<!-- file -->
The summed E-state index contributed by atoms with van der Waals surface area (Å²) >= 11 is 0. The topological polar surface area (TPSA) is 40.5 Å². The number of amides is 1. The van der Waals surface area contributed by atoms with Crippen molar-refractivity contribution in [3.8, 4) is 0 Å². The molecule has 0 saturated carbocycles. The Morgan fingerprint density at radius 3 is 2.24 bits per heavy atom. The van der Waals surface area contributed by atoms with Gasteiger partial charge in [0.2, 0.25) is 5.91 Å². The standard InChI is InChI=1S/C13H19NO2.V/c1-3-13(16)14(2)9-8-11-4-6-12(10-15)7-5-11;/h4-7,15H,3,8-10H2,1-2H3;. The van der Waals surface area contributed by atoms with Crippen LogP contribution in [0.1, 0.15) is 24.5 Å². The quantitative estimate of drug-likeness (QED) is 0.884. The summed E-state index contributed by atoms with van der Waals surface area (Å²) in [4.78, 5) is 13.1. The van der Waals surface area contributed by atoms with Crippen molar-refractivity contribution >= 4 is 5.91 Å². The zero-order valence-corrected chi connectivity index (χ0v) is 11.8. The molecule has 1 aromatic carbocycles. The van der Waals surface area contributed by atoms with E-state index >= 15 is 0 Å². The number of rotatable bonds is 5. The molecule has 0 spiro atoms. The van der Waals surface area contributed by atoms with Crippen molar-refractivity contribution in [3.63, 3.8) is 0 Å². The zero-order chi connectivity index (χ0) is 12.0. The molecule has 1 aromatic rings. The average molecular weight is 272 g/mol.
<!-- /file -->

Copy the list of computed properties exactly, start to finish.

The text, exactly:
The summed E-state index contributed by atoms with van der Waals surface area (Å²) >= 11 is 0. The topological polar surface area (TPSA) is 40.5 Å². The number of amides is 1. The van der Waals surface area contributed by atoms with Crippen molar-refractivity contribution in [3.8, 4) is 0 Å². The molecule has 0 saturated carbocycles. The Morgan fingerprint density at radius 3 is 2.24 bits per heavy atom. The van der Waals surface area contributed by atoms with Gasteiger partial charge in [0.2, 0.25) is 5.91 Å². The standard InChI is InChI=1S/C13H19NO2.V/c1-3-13(16)14(2)9-8-11-4-6-12(10-15)7-5-11;/h4-7,15H,3,8-10H2,1-2H3;. The van der Waals surface area contributed by atoms with Crippen LogP contribution in [0.1, 0.15) is 24.5 Å². The quantitative estimate of drug-likeness (QED) is 0.884. The summed E-state index contributed by atoms with van der Waals surface area (Å²) in [4.78, 5) is 13.1. The van der Waals surface area contributed by atoms with Crippen molar-refractivity contribution >= 4 is 5.91 Å². The zero-order valence-corrected chi connectivity index (χ0v) is 11.8. The molecule has 1 aromatic carbocycles. The van der Waals surface area contributed by atoms with E-state index >= 15 is 0 Å². The number of rotatable bonds is 5. The molecule has 0 spiro atoms. The van der Waals surface area contributed by atoms with Crippen molar-refractivity contribution in [3.63, 3.8) is 0 Å². The zero-order chi connectivity index (χ0) is 12.0. The molecule has 1 aromatic rings. The average molecular weight is 272 g/mol.